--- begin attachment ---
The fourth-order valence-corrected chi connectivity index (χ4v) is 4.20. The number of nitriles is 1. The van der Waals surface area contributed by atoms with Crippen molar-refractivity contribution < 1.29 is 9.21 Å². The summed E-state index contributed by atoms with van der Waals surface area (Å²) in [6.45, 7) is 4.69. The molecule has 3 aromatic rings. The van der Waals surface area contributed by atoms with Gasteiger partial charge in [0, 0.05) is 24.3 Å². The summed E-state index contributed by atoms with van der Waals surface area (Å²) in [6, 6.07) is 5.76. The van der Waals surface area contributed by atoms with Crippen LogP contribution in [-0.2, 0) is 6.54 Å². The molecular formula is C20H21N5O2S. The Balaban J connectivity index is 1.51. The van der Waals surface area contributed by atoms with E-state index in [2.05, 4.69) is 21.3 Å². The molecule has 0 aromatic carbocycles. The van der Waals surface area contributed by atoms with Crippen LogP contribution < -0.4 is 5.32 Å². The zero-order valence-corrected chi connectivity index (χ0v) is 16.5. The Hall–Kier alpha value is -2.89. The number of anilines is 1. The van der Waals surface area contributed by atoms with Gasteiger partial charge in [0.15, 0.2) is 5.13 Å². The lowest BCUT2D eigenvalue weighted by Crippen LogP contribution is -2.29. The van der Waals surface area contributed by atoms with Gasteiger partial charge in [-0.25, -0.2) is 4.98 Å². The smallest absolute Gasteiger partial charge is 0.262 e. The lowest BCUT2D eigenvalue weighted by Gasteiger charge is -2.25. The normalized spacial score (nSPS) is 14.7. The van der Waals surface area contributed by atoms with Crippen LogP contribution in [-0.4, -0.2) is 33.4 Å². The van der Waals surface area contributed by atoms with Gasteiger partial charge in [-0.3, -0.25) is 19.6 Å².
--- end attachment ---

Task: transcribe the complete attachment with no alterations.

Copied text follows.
The fourth-order valence-corrected chi connectivity index (χ4v) is 4.20. The number of nitriles is 1. The van der Waals surface area contributed by atoms with Crippen molar-refractivity contribution < 1.29 is 9.21 Å². The summed E-state index contributed by atoms with van der Waals surface area (Å²) in [6.45, 7) is 4.69. The molecule has 3 aromatic rings. The van der Waals surface area contributed by atoms with Gasteiger partial charge in [0, 0.05) is 24.3 Å². The summed E-state index contributed by atoms with van der Waals surface area (Å²) in [6, 6.07) is 5.76. The van der Waals surface area contributed by atoms with Crippen LogP contribution in [-0.2, 0) is 6.54 Å². The molecular formula is C20H21N5O2S. The Balaban J connectivity index is 1.51. The van der Waals surface area contributed by atoms with E-state index in [2.05, 4.69) is 21.3 Å². The molecule has 0 aromatic carbocycles. The van der Waals surface area contributed by atoms with Crippen LogP contribution < -0.4 is 5.32 Å². The zero-order valence-corrected chi connectivity index (χ0v) is 16.5. The Hall–Kier alpha value is -2.89. The number of anilines is 1. The van der Waals surface area contributed by atoms with Gasteiger partial charge in [0.15, 0.2) is 5.13 Å². The lowest BCUT2D eigenvalue weighted by Crippen LogP contribution is -2.29. The van der Waals surface area contributed by atoms with Gasteiger partial charge in [-0.25, -0.2) is 4.98 Å². The smallest absolute Gasteiger partial charge is 0.262 e. The lowest BCUT2D eigenvalue weighted by Gasteiger charge is -2.25. The normalized spacial score (nSPS) is 14.7. The van der Waals surface area contributed by atoms with Crippen LogP contribution in [-0.4, -0.2) is 33.4 Å². The van der Waals surface area contributed by atoms with Gasteiger partial charge in [-0.3, -0.25) is 19.6 Å².